My Chiquita Banana Sticker Obsession

chiquita-banana-2Confession is a catharsis for the soul, and I am relieved to drop the burden of keeping this habit secret. Don’t judge me harshly; it could easily happen to you.  Read on and learn.

My fall into the well of horrors began sometime in the 1980s. A friend working in the cubicle across the aisle asked me to save Chiquita banana stickers for one of his children because their school would get a football if they gathered enough. Easy request for me because I eat lots of bananas, almost all Chiquitas and only a few Doles, and each has a sticker.

The school collection eventually ended, but the habit has had me by the throat ever since. I cannot throw away a banana peel without first removing the sticker. What do I do with all of them? I stick them in hidden places: under a desktop, on the back of a drawer, on the ceiling by a light fixture.  They are my marks, proving I was there, like a a tomcat spraying his territory, like writing “Kilroy was here.”

Or perhaps I am subconsciously in love with Chiquita Banana.  Sure, she has a fat neck, but her skin is so, so smooth. And dancing.  Always dancing in those tiny heels.

Do the math. Four bananas a week for about 40 years—that’s a lot of stickers spread throughout the environment. When I discover an old lamp stored away in the attic, I turn it over and find a banana sticker. When I repaint the bathroom door, I find a sticker on the top edge. When I clean pieces of broken M&Ms from my desk drawer, I find a sticker on the back.  All places where I had been before.

Can you find one in Longwood Gardens?  Maybe you can, maybe you can’t, but nothing is sacred to a sticker addict. (They peel off easily, anyway.)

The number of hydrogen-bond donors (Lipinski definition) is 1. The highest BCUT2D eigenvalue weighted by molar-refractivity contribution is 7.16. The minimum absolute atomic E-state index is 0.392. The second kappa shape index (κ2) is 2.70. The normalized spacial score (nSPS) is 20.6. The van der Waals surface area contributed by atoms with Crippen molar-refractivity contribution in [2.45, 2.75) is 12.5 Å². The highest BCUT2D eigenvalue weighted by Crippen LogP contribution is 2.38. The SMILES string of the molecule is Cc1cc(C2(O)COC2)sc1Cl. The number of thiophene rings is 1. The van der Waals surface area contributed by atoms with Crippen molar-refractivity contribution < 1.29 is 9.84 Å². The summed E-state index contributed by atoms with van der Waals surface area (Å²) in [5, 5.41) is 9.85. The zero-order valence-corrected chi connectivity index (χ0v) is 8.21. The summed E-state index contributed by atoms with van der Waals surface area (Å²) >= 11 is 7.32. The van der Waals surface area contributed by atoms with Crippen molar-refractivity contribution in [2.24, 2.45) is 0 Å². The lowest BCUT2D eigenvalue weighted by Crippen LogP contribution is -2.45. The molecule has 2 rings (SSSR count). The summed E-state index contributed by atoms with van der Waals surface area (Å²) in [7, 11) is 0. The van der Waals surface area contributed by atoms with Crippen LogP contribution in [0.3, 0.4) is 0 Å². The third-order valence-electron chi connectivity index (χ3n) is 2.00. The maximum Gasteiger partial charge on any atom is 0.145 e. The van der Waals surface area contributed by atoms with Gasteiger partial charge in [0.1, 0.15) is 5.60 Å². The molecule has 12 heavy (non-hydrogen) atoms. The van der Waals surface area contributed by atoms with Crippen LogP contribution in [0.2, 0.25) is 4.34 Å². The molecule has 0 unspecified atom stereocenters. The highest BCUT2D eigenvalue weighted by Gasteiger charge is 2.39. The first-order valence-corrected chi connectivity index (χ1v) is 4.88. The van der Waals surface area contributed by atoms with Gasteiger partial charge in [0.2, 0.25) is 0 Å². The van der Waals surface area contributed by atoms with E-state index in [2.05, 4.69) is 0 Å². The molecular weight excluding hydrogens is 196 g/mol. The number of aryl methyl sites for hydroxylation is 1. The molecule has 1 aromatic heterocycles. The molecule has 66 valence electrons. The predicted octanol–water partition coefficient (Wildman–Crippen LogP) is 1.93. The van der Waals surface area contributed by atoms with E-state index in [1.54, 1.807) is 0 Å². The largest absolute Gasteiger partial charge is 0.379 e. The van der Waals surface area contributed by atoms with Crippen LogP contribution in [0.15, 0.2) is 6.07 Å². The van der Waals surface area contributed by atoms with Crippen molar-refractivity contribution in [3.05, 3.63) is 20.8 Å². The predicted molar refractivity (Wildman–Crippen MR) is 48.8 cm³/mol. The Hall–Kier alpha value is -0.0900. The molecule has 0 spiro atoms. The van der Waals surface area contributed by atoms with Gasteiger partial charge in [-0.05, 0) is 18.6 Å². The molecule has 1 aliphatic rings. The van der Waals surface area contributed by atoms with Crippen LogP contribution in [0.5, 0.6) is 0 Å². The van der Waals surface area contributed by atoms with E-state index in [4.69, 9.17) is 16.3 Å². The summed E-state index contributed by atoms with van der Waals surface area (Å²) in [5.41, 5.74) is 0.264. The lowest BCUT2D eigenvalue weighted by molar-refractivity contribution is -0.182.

When they close the lid on my coffin, leave any stickers you may find on it.  I want to take them with me.  Maybe I’ll sneak one on the Pearly Gates.  If you see one as you pass through, you’ll know I’m already there.

The building where I first worked in Wilmington was recently torn down.  All I could think of was of the several Chiquita banana stickers somewhere in that pile of rubble.  They would be on the ceiling tile grids, right above my old cubicle.

I expect in 5,000 years or so, an object with one of the banana stickers will turn up in a museum somewhere, and experts will debate the significance of the topless female banana icon with a fruit hat, dancing and shaking maracas, who should never be placed in a refrigerator.  I kid you not.

I’m Chiquita banana, and I’ve come to say, you have to love me in a certain way . . .

Oo, oo, I will, I will!  However you like it, baby.

About Roger Walck

My reasons for writing this blog are spelled out in the posting of 10/1/2012, Montaigne's Essays. They are probably not what you think.
This entry was posted in History, Popular culture and tagged . Bookmark the permalink.

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